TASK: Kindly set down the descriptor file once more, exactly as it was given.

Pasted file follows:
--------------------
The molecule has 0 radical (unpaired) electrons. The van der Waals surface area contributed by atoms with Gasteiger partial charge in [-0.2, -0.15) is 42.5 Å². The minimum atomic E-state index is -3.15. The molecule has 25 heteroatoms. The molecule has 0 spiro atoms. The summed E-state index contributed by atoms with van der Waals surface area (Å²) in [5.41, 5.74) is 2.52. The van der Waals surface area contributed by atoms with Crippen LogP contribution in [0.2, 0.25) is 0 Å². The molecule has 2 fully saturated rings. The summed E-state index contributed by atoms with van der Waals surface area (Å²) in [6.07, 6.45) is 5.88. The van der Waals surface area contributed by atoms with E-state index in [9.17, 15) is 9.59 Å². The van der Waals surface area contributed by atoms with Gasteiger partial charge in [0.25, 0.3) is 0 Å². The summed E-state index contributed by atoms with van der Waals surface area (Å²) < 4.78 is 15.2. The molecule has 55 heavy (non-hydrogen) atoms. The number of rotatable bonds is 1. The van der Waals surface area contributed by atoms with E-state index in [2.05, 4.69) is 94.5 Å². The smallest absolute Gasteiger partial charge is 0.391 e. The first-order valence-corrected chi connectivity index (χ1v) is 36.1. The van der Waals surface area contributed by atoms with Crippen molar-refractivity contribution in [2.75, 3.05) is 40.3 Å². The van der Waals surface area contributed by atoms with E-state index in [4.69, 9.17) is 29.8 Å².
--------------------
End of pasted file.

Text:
The molecule has 0 radical (unpaired) electrons. The van der Waals surface area contributed by atoms with Gasteiger partial charge in [-0.2, -0.15) is 42.5 Å². The minimum atomic E-state index is -3.15. The molecule has 25 heteroatoms. The molecule has 0 spiro atoms. The summed E-state index contributed by atoms with van der Waals surface area (Å²) in [5.41, 5.74) is 2.52. The van der Waals surface area contributed by atoms with Crippen LogP contribution in [0.2, 0.25) is 0 Å². The molecule has 2 fully saturated rings. The summed E-state index contributed by atoms with van der Waals surface area (Å²) in [6.07, 6.45) is 5.88. The van der Waals surface area contributed by atoms with E-state index in [9.17, 15) is 9.59 Å². The van der Waals surface area contributed by atoms with Gasteiger partial charge in [0.25, 0.3) is 0 Å². The summed E-state index contributed by atoms with van der Waals surface area (Å²) < 4.78 is 15.2. The molecule has 55 heavy (non-hydrogen) atoms. The number of rotatable bonds is 1. The van der Waals surface area contributed by atoms with E-state index in [2.05, 4.69) is 94.5 Å². The smallest absolute Gasteiger partial charge is 0.391 e. The first-order valence-corrected chi connectivity index (χ1v) is 36.1. The van der Waals surface area contributed by atoms with Crippen molar-refractivity contribution in [2.75, 3.05) is 40.3 Å². The van der Waals surface area contributed by atoms with E-state index in [4.69, 9.17) is 29.8 Å².